9th August 2003, 05:38 PM #9 Burnedfingers   diyAudio Member   Join Date: Nov 2002 You are correct I am building that circuit. I do however want a regulated supply. I am convinced that they do sound better because I have heard both a regulated version and a standard version before I started putting mine together. I am sold on regulated supplies. Note: I have also heard a version without chokes in the power supply and I have heard a version that uses a battery to supply cathode voltage. One thing to consider here... If the solid state amps (the better ones) use regulated supplies, current mirrors, stepped supplies, and other assorted goodies and they sound better the same should hold true for tubes. I for one believe it does. Before I am done with this project there is no doubt that it will have dual regulated power supplies. This I learned from years of playing with solid state. Maybe it will have plate chokes also or CCS. I am also sure of another fact, it will cost more money and that extra money spent will be reflected in the quality of the sound. Joe
 9th August 2003, 06:29 PM #10 G   diyAudio Member     Join Date: Apr 2002 Location: Belleville, IL. You are correct Joe. It's your money and your time. If you have heard both versions and you like the regulated one then that is the one you should build. You are fortunate in that you know what you want and what to expect when you finish. I tend to like more basic designs and I definately am content in my blissful ignorance. I meant no offense. Enjoy. __________________ Gavin

 Posting Rules You may not post new threads You may not post replies You may not post attachments You may not edit your posts BB code is On Smilies are On [IMG] code is On HTML code is Off Forum Rules
 Forum Jump User Control Panel Private Messages Subscriptions Who's Online Search Forums Forums Home Site     Site Announcements     Forum Problems Amplifiers     Solid State     Pass Labs     Tubes / Valves     Chip Amps     Class D     Power Supplies     Headphone Systems Source & Line     Analogue Source     Analog Line Level     Digital Source     Digital Line Level     PC Based Loudspeakers     Multi-Way     Full Range     Subwoofers     Planars & Exotics Live Sound     PA Systems     Instruments and Amps Design & Build     Parts     Equipment & Tools     Construction Tips     Software Tools General Interest     Car Audio     diyAudio.com Articles     Music     Everything Else Member Areas     Introductions     The Lounge     Clubs & Events     In Memoriam The Moving Image Commercial Sector     Swap Meet     Group Buys     The diyAudio Store     Vendor Forums         Vendor's Bazaar         Sonic Craft         Apex Jr         Audio Sector         Acoustic Fun         Chipamp         DIY HiFi Supply         Elekit         Elektor         Mains Cables R Us         Parts Connexion         Planet 10 hifi         Quanghao Audio Design         Siliconray Online Electronics Store         Tubelab     Manufacturers         AKSA         Audio Poutine         Musicaltech         Holton Precision Audio         CSS         exaDevices         Feastrex         GedLee         Head 'n' HiFi - Walter         Heatsink USA         miniDSP         SITO Audio         Twin Audio         Twisted Pear         Wild Burro Audio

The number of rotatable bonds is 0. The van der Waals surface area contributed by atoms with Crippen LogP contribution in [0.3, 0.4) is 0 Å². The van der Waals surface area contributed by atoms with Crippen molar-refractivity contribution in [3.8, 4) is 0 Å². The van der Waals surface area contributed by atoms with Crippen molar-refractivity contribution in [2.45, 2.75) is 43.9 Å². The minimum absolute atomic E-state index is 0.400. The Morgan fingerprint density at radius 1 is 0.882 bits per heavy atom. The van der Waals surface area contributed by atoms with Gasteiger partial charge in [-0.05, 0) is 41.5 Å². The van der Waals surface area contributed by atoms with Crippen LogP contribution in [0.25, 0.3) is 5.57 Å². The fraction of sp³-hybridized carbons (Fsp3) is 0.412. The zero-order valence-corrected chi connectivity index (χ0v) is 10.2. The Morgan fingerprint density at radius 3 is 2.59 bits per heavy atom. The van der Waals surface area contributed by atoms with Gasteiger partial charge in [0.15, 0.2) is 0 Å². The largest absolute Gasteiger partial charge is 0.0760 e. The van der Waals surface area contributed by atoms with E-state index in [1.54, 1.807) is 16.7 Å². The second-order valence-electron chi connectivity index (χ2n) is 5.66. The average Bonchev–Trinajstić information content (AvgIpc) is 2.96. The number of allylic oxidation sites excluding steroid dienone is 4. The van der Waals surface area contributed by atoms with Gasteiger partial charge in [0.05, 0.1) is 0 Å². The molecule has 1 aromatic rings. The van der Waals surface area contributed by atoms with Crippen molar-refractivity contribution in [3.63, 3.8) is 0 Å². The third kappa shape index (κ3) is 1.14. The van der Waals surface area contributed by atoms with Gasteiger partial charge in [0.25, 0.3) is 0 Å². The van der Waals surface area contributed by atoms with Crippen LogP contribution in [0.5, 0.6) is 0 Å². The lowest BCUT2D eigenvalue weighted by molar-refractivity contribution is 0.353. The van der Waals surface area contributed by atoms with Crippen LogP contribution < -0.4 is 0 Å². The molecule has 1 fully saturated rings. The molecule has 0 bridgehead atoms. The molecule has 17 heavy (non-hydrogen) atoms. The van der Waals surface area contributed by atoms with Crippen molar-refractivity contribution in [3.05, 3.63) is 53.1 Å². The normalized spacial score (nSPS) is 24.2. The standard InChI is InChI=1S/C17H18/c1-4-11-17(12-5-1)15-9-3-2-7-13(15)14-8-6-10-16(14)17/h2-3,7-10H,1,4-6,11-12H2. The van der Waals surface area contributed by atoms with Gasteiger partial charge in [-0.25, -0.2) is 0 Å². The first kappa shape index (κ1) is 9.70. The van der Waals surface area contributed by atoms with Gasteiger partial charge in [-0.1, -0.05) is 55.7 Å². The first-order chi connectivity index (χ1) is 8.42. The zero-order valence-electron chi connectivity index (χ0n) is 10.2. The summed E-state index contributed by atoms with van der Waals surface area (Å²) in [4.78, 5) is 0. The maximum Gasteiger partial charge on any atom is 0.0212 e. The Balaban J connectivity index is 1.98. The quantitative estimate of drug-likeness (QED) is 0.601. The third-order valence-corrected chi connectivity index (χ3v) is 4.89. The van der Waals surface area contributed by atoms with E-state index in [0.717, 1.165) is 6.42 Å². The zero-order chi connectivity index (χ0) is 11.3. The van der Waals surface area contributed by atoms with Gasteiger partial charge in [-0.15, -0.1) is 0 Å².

Similar Threads Thread Thread Starter Forum Replies Last Post kelticwizard Multi-Way 8 16th February 2006 01:41 AM Stocker Chip Amps 3 4th May 2004 03:10 PM metebalci Tubes / Valves 4 26th February 2004 03:18 AM randytsuch Chip Amps 2 11th July 2003 01:08 AM

 New To Site? Need Help?

All times are GMT. The time now is 08:51 PM.

Search Engine Optimisation provided by DragonByte SEO (Pro) - vBulletin Mods & Addons Copyright © 2018 DragonByte Technologies Ltd.